Coasties Seek More Cutters for the Pacific, Slate a 270 for Transfer

The USCG has been steadily ramping up in the Central and Western Pacific in the past couple of years, as we’ve covered extensively. In short, you are seeing more racing stripes in more places as part of a soft power counter to China’s little blue men and their own white-hulled coastal types.

The Coast Guard’s Fourteenth District, which stretches from Hawaii to Singapore and Japan (where small cargo inspection units, USCG Activities Far East/Marine Inspection Office Asia, are assigned), currently numbers some 1,800 active reserves all told including about 300 on Guam.

The largest assets currently on hand in Hawaii are the new frigate-sized National Security Cutters USCGC Kimball (WMSL 756) and USCGC Midgett (WMSL 757)— which have frequently bumped into Chinese assets. Added to this are a pair of 225-foot buoy tenders– USCGC Juniper (WLB 201) and USCGC Sequoia (WLB-215)— which are more useful than they sound, especially when it comes to littoral and unorthodox operations.

Meanwhile, CG Air Station Barbers Point, with 200 officers and enlisted personnel, has four new HC-130J Long Range Surveillance Aircraft and three recently rebuilt MH-65E Dolphins.

Three new 158-foot fast-response cutters were sent to the Guam sector in 2021 and another trio of these excellent patrol craft is already in Hawaii.

How about that blended blue and green crew? “The crew of the Sentinel-class fast response cutter USCGC Oliver Henry (WPC 1140) takes a moment for a photo in Cairns, Australia, Sept. 5, 2022. The U.S. Coast Guard is conducting a routine deployment in Oceania as part of Operation Blue Pacific, working alongside Allies, building maritime domain awareness, and sharing best practices with partner nation navies and coast guards. Op Blue Pacific is an overarching multi-mission U.S. Coast Guard endeavor promoting security, safety, sovereignty, and economic prosperity in Oceania while strengthening relationships with our regional partners. (U.S. Coast Guard photo Petty Officer 2nd Class Sean Ray Blas)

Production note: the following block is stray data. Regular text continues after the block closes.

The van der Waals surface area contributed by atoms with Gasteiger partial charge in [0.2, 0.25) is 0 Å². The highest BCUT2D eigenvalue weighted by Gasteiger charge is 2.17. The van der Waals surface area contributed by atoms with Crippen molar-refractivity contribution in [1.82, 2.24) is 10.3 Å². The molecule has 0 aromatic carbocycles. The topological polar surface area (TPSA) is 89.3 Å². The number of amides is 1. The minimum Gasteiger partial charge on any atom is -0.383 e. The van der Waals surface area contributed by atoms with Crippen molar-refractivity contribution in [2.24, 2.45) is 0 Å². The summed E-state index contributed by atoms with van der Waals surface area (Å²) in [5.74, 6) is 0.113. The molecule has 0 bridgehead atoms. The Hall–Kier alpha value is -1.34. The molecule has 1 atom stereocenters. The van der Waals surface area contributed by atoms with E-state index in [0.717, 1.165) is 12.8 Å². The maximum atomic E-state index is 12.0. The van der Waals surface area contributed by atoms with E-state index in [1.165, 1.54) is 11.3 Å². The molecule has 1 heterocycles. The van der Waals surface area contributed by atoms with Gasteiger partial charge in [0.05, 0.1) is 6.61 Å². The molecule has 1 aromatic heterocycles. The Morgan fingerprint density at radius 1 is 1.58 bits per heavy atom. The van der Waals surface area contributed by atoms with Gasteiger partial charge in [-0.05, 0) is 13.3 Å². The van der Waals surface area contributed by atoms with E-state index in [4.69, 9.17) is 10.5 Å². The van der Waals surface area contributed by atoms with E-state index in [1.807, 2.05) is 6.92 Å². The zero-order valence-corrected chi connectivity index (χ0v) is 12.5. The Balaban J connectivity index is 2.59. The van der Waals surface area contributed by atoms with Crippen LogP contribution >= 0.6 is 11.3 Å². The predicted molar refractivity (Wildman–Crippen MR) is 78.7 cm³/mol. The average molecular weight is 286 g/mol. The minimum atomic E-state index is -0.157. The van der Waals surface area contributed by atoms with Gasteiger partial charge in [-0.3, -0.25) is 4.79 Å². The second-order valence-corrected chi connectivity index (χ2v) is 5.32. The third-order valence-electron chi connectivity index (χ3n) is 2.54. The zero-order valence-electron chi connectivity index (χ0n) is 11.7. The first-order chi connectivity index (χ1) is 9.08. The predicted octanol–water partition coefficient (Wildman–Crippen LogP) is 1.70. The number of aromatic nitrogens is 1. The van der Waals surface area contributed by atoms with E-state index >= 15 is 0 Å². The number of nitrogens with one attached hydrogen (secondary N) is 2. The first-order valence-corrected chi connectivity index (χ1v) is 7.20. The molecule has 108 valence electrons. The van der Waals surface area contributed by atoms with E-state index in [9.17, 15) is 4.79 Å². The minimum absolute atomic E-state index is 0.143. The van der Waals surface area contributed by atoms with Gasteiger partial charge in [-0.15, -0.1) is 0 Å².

Now, the USCG is seeking $400 million in FY2024 for an additional quartet of new-built FRCs for Indo-Pacific Missions. That would give the service a full 10 FRCs based from Hawaii west in addition to its four larger cutters.

In the meantime, the service is transferring a 270-foot Bear-class cutter, USCG Cutter Harriet Lane (WMEC 903) from Portsmouth, Virginia to Hawaii. Designed in the 1980s as ocean escorts in time of Red Storm Rising style convoy runs to Europe in WWIII, the Coast Guard only built 13 and they are all on the East Coast– with nine based at Portsmouth alone.

Coast Guard Cutter Harriet Lane fired a commemorative shot Thursday to honor the 158th anniversary of its namesake’s action near Fort Sumter

Coast Guard Cutter Harriet Lane fired a commemorative shot Thursday to honor the 158th anniversary of its namesake’s action near Fort Sumter, 30 May 2019 (USCG Photo)

Until the new Offshore Patrol Cutter joins the fleet in the next few years, the Bears are the most modern and advanced medium endurance cutters in the force with the most modern weapons and sensor suite. They are the last American asset with the Mark 75 OTO Melera and have some M2 .50 cals to back that popgun up, but they also carry an SLQ-32 and SRBOC and can host an HH-60-sized helicopter.

Lane’s arrival early in FY 2024, will give the USCG 11 cutters in the Indo-Pacific, which could grow to 15 if the four extra FRCs are approved.

One comment

  • mick & julie vlieg

    The mission for the Coasties certainly has changed.  Might could be an interesting service to join.  

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